We also, for some reason, created a newsletter in which the managing editor sends people links every Sunday to articles about Drake and tacos. You’re welcome.
What VOSD Learned This Week
It’s crunch time, fam. You’ve got less than two weeks to decide how to vote in the March primary. Dig in.
The debacle over problems at 101 Ash St., a building that was supposed to house city workers but has been plagued with asbestos issues, has spilled into the mayor’s race. (A city official resigned over the scandal this week, by the way.) Elsewhere in the mayor’s race, Andy Keatts explains how Assemblyman Todd Gloria repaired his relationship with local labor unions.
Over in the race for the District 3 seat on the County Board of Supervisors, we did podcast interviews with the two Democratic candidates, Olga Diaz and Terra Lawson Remer. Republican Supervisor Kristin Gaspar declined our interview request.
Then there are the measures and propositions on your ballot: Ashly McGlone wrote a great explanation of Prop. 13, the only statewide measure on the ballot. It’s a school construction bond, but despite the promises being made about new projects it will help build, the money will almost certainly also go toward paying off projects that have already been built.
And Lisa Halverstadt continues to vet and explain Measure C. She dug into five big claims being made about the measure.
Finally, the presidential race (sort of). Lots of journalists have taken note of Otay Mesa businessman Roque de la Fuente’s many campaigns for various offices over the years. But none until now have delved into a simultaneous effort of his: lots of lawsuits intended to expand access to the ballot for outsider candidates.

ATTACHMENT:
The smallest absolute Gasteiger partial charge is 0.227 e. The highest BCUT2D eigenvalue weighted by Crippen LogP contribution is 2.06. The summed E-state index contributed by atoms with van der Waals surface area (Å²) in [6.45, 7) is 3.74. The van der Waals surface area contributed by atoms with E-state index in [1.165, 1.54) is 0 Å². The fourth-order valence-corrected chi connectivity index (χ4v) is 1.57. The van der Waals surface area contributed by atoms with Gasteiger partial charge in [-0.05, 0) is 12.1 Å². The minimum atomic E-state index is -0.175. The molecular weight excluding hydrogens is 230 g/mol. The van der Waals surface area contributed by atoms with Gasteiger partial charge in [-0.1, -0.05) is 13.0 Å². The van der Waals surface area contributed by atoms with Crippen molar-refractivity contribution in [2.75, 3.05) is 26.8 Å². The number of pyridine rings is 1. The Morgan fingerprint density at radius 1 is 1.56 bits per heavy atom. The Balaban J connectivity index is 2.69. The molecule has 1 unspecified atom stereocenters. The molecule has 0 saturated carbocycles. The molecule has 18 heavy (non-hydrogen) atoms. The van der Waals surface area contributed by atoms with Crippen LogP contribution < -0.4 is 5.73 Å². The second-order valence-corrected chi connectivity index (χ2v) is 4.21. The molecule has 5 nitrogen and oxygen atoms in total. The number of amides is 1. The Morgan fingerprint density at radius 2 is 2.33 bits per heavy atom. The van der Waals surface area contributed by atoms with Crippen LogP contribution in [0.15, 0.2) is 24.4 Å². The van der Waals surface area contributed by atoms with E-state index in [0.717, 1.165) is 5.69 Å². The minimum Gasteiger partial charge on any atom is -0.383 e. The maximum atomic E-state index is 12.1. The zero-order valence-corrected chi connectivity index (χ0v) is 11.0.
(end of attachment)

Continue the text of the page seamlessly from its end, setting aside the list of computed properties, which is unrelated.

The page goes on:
Non-election news exists, too: The Sweetwater Union High School District is considering 200 layoffs, closures to learning centers and moving librarians into full-time teaching roles as it deals with its ongoing budget crisis.
What I’m Reading
- Susan Collins has gone from reliable moderate to Trump soldier. (The Cut)
- The case for Wikipedia as the best place on the internet. (Wired)
- This is a fantastic essay on the issues of class and colonialism in “Parasite” that keep getting further diluted as the film gains acclaim. (Tropics of Meta)
- Trump has interpreted his Senate acquittal as a green light into full-blown authoritarianism. (The Atlantic)
- Susan Fowler won tons of praise after she wrote a blog post about what she’d endured while working at Uber. That obscured the terrifying aftermath she faced for speaking out. (Time)
Line of the Week
“She raged, she stormed, she name-checked, she dismissed, she claimed the most time, she did all the things female candidates are not supposed to do. … The revolution really was televised.” – I really like this approach of having a TV critic write up the latest presidential debate.